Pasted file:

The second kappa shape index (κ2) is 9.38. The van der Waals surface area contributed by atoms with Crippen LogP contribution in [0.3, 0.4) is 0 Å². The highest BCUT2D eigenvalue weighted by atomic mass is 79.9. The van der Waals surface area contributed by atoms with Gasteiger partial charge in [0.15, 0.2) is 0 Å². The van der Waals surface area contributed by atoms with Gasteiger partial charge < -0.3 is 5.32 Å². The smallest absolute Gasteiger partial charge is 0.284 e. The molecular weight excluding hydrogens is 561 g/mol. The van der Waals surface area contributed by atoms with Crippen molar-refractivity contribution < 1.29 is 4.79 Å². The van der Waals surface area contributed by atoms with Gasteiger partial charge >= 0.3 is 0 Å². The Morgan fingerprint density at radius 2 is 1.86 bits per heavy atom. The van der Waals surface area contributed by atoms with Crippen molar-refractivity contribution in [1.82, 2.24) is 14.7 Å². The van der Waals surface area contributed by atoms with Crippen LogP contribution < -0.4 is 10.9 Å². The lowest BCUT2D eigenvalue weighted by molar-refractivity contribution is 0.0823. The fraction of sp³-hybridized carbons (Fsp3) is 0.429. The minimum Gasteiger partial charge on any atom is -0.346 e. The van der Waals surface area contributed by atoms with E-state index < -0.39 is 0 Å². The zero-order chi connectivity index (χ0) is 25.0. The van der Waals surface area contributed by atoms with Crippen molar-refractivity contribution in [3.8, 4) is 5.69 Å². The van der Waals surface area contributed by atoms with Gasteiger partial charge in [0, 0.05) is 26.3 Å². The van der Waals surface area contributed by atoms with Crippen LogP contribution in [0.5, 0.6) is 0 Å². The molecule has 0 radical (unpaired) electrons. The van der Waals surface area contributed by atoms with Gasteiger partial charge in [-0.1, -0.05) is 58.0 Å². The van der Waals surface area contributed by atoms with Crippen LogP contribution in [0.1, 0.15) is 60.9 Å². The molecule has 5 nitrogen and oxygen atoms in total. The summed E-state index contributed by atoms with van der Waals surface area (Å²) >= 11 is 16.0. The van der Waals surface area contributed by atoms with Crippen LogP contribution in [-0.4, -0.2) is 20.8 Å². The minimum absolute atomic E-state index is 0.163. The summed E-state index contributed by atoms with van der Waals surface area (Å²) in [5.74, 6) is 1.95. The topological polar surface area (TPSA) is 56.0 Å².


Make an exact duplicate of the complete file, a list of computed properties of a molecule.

The second kappa shape index (κ2) is 9.38. The van der Waals surface area contributed by atoms with Crippen LogP contribution in [0.3, 0.4) is 0 Å². The highest BCUT2D eigenvalue weighted by atomic mass is 79.9. The van der Waals surface area contributed by atoms with Gasteiger partial charge in [0.15, 0.2) is 0 Å². The van der Waals surface area contributed by atoms with Gasteiger partial charge < -0.3 is 5.32 Å². The smallest absolute Gasteiger partial charge is 0.284 e. The molecular weight excluding hydrogens is 561 g/mol. The van der Waals surface area contributed by atoms with Crippen molar-refractivity contribution < 1.29 is 4.79 Å². The van der Waals surface area contributed by atoms with Gasteiger partial charge >= 0.3 is 0 Å². The Morgan fingerprint density at radius 2 is 1.86 bits per heavy atom. The van der Waals surface area contributed by atoms with Crippen molar-refractivity contribution in [1.82, 2.24) is 14.7 Å². The van der Waals surface area contributed by atoms with Crippen LogP contribution < -0.4 is 10.9 Å². The lowest BCUT2D eigenvalue weighted by molar-refractivity contribution is 0.0823. The fraction of sp³-hybridized carbons (Fsp3) is 0.429. The minimum Gasteiger partial charge on any atom is -0.346 e. The van der Waals surface area contributed by atoms with E-state index < -0.39 is 0 Å². The zero-order chi connectivity index (χ0) is 25.0. The van der Waals surface area contributed by atoms with Crippen molar-refractivity contribution in [3.8, 4) is 5.69 Å². The van der Waals surface area contributed by atoms with Gasteiger partial charge in [0, 0.05) is 26.3 Å². The van der Waals surface area contributed by atoms with Crippen LogP contribution in [0.5, 0.6) is 0 Å². The molecule has 0 radical (unpaired) electrons. The van der Waals surface area contributed by atoms with Gasteiger partial charge in [-0.1, -0.05) is 58.0 Å². The van der Waals surface area contributed by atoms with Crippen LogP contribution in [0.1, 0.15) is 60.9 Å². The molecule has 5 nitrogen and oxygen atoms in total. The summed E-state index contributed by atoms with van der Waals surface area (Å²) >= 11 is 16.0. The van der Waals surface area contributed by atoms with Crippen LogP contribution in [-0.4, -0.2) is 20.8 Å². The minimum absolute atomic E-state index is 0.163. The summed E-state index contributed by atoms with van der Waals surface area (Å²) in [5.74, 6) is 1.95. The topological polar surface area (TPSA) is 56.0 Å².